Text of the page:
Time filter

Source Type

Vairao, Portugal

Gracia E.,University Miguel Hernandez | Gimenez A.,University Miguel Hernandez | Anadon J.D.,University Miguel Hernandez | Harris D.J.,CIBIO | And 2 more authors.
Journal of Biogeography | Year: 2013

Aim: Recent biogeographical studies have postulated a North African, Late Pleistocene, origin for some species of the Iberian Peninsula. However, a robust assessment of such range expansions requires high-resolution molecular tools to resolve overlapping biogeographical and cultural processes. Here we aim to determine whether the spur-thighed tortoise, Testudo graeca, arrived in south-eastern Spain during historical or prehistoric times, and whether its dispersal to the Iberian Peninsula was human-mediated. Location: The western Mediterranean Basin (south-eastern Spain, northern Algeria and north-western Morocco). Methods: Using 428 samples from 19 sites in North Africa and 18 in south-eastern Spain, we obtained mitochondrial sequences from the cytochrome b gene and genotypes derived from seven microsatellite loci. These data were employed to obtain population genetics descriptors, haplotype networks, Bayesian cluster analyses and isolation-by-distance patterns. Moreover, we used a Bayesian demographic approach to delimit the dates involved in the range expansion. Results: We found lower levels of genetic variability and weak mitochondrial differentiation in the south-eastern Spanish tortoises compared with the North African ones. However, exclusive haplotypes occurred in the Iberian samples and microsatellite cluster analyses revealed moderate levels of admixture across both sides of the Mediterranean. A coastal area in the west of Algeria and the central-southern region in south-eastern Spain are suggested as the most probable founder and arrival places, respectively. Finally, we identified signatures of an ancient bottleneck event approximately 20,000-30,000 years ago. Main conclusions: The spur-thighed tortoise probably arrived in south-eastern Spain during Late Pleistocene sea-level low stands. The role that humans may have played as dispersers across the Mediterranean remains unclear. Our results are in accordance with other recent findings of trans-Mediterranean expansions during this period and highlight the importance of employing precise methodological approaches before a species can be considered as historically introduced. © 2012 Blackwell Publishing Ltd. Source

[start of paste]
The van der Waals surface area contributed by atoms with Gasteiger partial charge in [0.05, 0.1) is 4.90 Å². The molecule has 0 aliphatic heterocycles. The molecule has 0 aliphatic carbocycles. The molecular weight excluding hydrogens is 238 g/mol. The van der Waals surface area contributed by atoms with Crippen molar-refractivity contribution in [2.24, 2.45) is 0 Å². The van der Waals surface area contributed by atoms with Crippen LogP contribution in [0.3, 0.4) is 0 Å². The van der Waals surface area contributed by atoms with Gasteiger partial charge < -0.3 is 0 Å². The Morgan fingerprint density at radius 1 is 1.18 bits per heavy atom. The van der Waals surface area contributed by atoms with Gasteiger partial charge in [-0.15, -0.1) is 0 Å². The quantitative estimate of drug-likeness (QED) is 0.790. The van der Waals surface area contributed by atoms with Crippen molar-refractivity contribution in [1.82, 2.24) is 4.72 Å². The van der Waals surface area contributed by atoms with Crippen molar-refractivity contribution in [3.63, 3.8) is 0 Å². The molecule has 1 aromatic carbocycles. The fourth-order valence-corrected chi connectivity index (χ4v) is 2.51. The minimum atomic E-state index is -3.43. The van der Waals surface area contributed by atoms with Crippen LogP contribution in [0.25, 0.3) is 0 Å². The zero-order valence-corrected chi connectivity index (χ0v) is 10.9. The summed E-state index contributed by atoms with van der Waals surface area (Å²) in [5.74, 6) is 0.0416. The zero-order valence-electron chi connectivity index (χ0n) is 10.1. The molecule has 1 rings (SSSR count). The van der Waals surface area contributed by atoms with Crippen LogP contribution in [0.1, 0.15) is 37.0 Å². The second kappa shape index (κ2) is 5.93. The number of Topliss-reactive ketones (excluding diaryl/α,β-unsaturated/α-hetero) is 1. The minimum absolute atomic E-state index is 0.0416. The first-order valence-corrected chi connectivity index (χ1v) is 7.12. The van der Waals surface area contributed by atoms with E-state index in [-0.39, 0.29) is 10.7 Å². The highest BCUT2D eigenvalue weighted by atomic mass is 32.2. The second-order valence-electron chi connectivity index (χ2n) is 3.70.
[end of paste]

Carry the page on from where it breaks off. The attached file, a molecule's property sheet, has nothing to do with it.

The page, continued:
Gracia E.,University Miguel Hernandez | Botella F.,University Miguel Hernandez | Anadon J.D.,CSIC - Donana Biological Station | Anadon J.D.,Arizona State University | And 4 more authors.
Biology Letters | Year: 2013

Much of our current knowledge about the genetic dynamics in range expansions originates from models, simulations and microcosm experiments that need to be corroborated by field data. Here,we report a neutral genetic pattern that matches the predictions of the genetic surfing theory. Genetic surfing occurs when repeated founding events and genetic drift act on the wave of advance of an expanding population, promoting strong spatial structure. In the range expansion of the tortoise Testudo graeca from North Africa to southeastern Spain, we found several genetic signatures consistent with surfing: a decrease of genetic diversity with distance from the initial founder area, clinal patterns in allele frequencies, rare African alleles which have become common at distal sites in the Spanish range, and stronger spatial differentiation in the expanded range than in the original one. Our results provide support for the theory that genetic drift can be an important force in shaping the genetic structure of expanding populations. © 2013 The Author(s) Published by the Royal Society. Source

Segurado P.,CIBIO | Segurado P.,University of Lisbon | Kunin W.E.,University of Leeds | Filipe A.F.,University of Lisbon | And 3 more authors.
Basic and Applied Ecology | Year: 2012